Tripartitism and the Multilateral Principle
T HE official acceptance of the policy of secondary education for all, and its incorporation in the Education Act of 1944 necessitated a decision on the still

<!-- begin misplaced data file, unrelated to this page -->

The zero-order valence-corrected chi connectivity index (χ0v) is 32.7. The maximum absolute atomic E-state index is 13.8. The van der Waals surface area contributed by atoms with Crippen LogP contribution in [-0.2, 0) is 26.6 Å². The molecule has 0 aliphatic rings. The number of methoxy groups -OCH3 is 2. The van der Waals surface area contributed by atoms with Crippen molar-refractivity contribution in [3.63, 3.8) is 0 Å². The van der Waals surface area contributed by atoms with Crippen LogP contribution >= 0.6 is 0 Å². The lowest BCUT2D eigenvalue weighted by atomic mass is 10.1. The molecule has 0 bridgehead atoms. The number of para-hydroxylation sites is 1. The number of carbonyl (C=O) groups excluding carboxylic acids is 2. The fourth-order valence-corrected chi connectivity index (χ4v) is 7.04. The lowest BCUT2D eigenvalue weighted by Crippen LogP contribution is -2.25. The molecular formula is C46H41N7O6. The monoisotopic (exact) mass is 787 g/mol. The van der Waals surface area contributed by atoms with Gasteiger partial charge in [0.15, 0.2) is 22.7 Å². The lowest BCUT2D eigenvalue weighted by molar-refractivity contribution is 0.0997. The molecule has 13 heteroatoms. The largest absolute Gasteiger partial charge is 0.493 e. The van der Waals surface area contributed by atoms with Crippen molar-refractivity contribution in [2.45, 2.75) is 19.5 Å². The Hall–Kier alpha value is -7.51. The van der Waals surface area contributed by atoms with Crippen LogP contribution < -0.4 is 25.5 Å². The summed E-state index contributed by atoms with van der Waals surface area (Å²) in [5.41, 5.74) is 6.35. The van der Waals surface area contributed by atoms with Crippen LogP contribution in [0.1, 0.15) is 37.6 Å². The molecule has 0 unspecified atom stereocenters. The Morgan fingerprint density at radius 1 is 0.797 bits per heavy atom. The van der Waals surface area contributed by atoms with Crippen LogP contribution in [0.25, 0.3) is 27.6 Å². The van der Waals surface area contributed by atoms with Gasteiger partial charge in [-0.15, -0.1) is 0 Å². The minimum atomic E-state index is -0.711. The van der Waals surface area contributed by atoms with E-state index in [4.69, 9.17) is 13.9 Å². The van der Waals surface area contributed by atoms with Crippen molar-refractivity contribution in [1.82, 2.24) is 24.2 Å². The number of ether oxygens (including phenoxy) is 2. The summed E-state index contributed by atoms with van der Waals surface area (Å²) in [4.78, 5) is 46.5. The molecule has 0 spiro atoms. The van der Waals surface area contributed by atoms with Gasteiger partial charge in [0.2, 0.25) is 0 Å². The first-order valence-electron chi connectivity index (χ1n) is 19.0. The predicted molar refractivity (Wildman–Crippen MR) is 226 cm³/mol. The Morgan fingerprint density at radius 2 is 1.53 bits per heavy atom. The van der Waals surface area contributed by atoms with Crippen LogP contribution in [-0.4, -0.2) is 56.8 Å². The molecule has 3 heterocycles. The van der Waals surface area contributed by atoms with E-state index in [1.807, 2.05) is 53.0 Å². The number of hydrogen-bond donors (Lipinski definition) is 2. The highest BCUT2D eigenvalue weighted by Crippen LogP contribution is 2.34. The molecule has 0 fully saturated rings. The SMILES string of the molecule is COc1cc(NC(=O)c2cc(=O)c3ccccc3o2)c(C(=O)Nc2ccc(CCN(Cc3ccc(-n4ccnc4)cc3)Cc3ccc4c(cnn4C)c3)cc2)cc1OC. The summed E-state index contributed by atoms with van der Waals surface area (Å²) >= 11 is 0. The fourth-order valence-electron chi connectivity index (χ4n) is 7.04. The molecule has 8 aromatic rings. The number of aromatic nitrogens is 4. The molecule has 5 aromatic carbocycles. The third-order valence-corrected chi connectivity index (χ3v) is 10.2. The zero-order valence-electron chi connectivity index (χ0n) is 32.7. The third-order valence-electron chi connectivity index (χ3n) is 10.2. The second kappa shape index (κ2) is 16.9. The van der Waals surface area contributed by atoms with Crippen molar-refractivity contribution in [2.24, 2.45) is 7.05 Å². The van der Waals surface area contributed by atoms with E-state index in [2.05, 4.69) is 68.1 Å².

controversial issue of the content of a universal secondary system. The Hadow Report had suggested a bilateral system of secondary grammar and secondary modern schools,1 the former to be distinguished by their more academic curriculum and longer school course. Since 1926, however, the supporters of the secondary technical school had gained in strength. They had won over a large number of local authorities to their point of view, and were exerting a steady pressure on the Board. It is not surprising, therefore, that the report of the Consultative Committee on Secondary Education in 1938 rejected the Hadow bilateralism and advocated instead a tripartite system of secondary education based on the grammar, the technical and the modern schools.